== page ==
Crack the Sky talks missed chances, Baltimore love

When Crack the Sky guitarist Rick Witkowski recalls the first time the band played Baltimore, his enthusiasm is palpable — as if the show happened just last night and not in the mid-1970s.

"We walked into the club and got a standing ovation before we played one note," the 58-year-old remembers. "It was just really weird. People knew my name!"

The West Virginia-rooted progressive rock act had been on a fruitless tour, supporting a pretty great debut LP that was receiving some of its most concentrated radio play in, of all places, Baltimore. Word spread and, as Witkowski explains, "The next time we came to town, it was bigger and bigger venues. It was like it was supposed to happen nationwide when bands break. It happened in Baltimore that way, it just didn't happen everywhere." Well, why not?

It's a question that Baltimore-area rock fans have been asking throughout Crack the Sky's nearly four-decade-long history — a saga replete with personnel changes, hiatuses and albums ranging from classic to full-on dud. When the six-piece outfit and its Crack Pack Horns make their Rams Head Live debut on Saturday, the crowd will treat tunes such as "Surf City," "Hot Razors in My Heart" and "Skin Deep" like No. 1 hits that never were. Five hours away from its hometown, Crack the Sky found its hometown crowd.

Frontman and songwriter John Palumbo, once the source of Crack's potential, is quick to take the blame for why the band didn't become, say, Genesis. "First of all," he says, "Crack the Sky imploded because of me. When it was time to do a third record, I was so disillusioned and disgusted and still young enough to not take responsibility for anything and just blame everybody."

Palumbo, 60, speaking from his home outside Philadelphia, doesn't seem like the sort of guy who'd cause trouble; in fact, he seems precisely like the type of guy you'd want to play in a rock band with. He's earthy and wise and he laughs often. But as Witkowski says with a chuckle, this is John 2.0 — "the kinder, gentler John Palumbo."

In the years leading up to that third studio record, Palumbo became increasingly pompous, his ego boosted by gushing critics in outlets like Rolling Stone and The New York Times. Even if he wasn't delivering smash hits, he was a savvy, cynical lyricist and a songwriter who matched the musicianship of prog-rock with a pop sense gleaned from the Beatles. Unfortunately, he knew it. "I thought I was the next big deal," he concedes. "And I absolutely was probably a big, big pain."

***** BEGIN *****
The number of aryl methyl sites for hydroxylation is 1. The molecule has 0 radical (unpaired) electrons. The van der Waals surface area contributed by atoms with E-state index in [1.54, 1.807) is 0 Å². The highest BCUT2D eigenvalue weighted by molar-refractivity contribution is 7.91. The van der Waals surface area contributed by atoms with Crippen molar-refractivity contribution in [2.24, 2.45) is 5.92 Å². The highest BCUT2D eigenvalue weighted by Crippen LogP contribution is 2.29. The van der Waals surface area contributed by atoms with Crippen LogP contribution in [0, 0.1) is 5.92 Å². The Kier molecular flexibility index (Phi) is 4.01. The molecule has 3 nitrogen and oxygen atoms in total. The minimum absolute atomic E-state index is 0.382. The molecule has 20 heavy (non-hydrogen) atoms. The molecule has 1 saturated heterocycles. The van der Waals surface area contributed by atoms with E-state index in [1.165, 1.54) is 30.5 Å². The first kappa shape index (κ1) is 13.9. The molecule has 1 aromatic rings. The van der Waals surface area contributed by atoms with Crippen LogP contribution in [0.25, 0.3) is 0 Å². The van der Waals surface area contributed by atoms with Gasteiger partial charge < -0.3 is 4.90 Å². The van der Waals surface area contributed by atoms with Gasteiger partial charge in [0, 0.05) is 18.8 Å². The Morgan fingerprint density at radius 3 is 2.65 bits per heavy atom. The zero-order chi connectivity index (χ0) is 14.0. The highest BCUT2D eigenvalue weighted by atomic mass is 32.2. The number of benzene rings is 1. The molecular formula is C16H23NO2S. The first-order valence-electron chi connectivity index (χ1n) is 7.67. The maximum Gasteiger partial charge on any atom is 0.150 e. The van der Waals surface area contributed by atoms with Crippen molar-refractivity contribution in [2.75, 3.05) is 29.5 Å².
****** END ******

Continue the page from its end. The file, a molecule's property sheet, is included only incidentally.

Palumbo canceled shows when he thought the venue was beneath him, talked trash about other acts from the stage and started to fancy himself a pop intellectual, Witkowski recalls. He became interested in Buddhism and cut meat out of his diet, eating mostly, as Palumbo says, Twinkies and salad. "I was very sick," Palumbo says, adding that Crack's record label, Lifesong, put him in the hospital. Needless to say, he quit the band before the third album was realized.

"It was unbelievably bad timing," Witkowski says. Finally, just when Palumbo threw in the towel, the band's label struck a distribution deal with CBS. Crack the Sky, with Palumbo's replacement, Gary Lee Chappell, released the surprisingly strong "Safety in Numbers" in 1978 and toured with more appropriate bands. Palumbo heard the album at the record shop he worked at. "I was jealous," he says. "I should've stuck around."

The following years saw Crack the Sky shift through various incarnations. On 1980's excellent, New Wave-ish "White Music," Crack the Sky was essentially a studio vehicle for Palumbo and Witkowski. (Some of Palumbo's most successful '80s material he co-wrote with and for Kix, including the ballad "Don't Close Your Eyes.")

More albums, downtime and reunions followed, and today Crack the Sky enjoys a satisfied part-time existence. The band plays about four shows a year, mostly in the Baltimore area, focusing on early material. Its recent studio albums, including last year's ambitious, darkly political "Machine," were assembled piecemeal in members' home studios.

Palumbo is writing and illustrating graphic novels and talking politics on Internet radio. Witkowski lives in Weirton, W.Va., and produces out of his studio there; his credits include music for Nickelodeon, VH1 and the buzzed-about TV show "Bar Karma."

But Crack the Sky, and its fans, are always something to look forward to. "I'm just so thankful," says Witkowski. "I don't know if it'll be a sold-out house, but I know that there'll be a good number of people there, and they truly love those songs. And I have to pinch myself."

Concert info: Crack the Sky's Rams Head Live debut

If you go

Crack the Sky performs Saturday at Rams Head Live, 20 Market Place in Power Plant Live. Doors open at 8 p.m. Tickets are $25 in advance and $30 the day of the show. Call 410-244-1131 or go to

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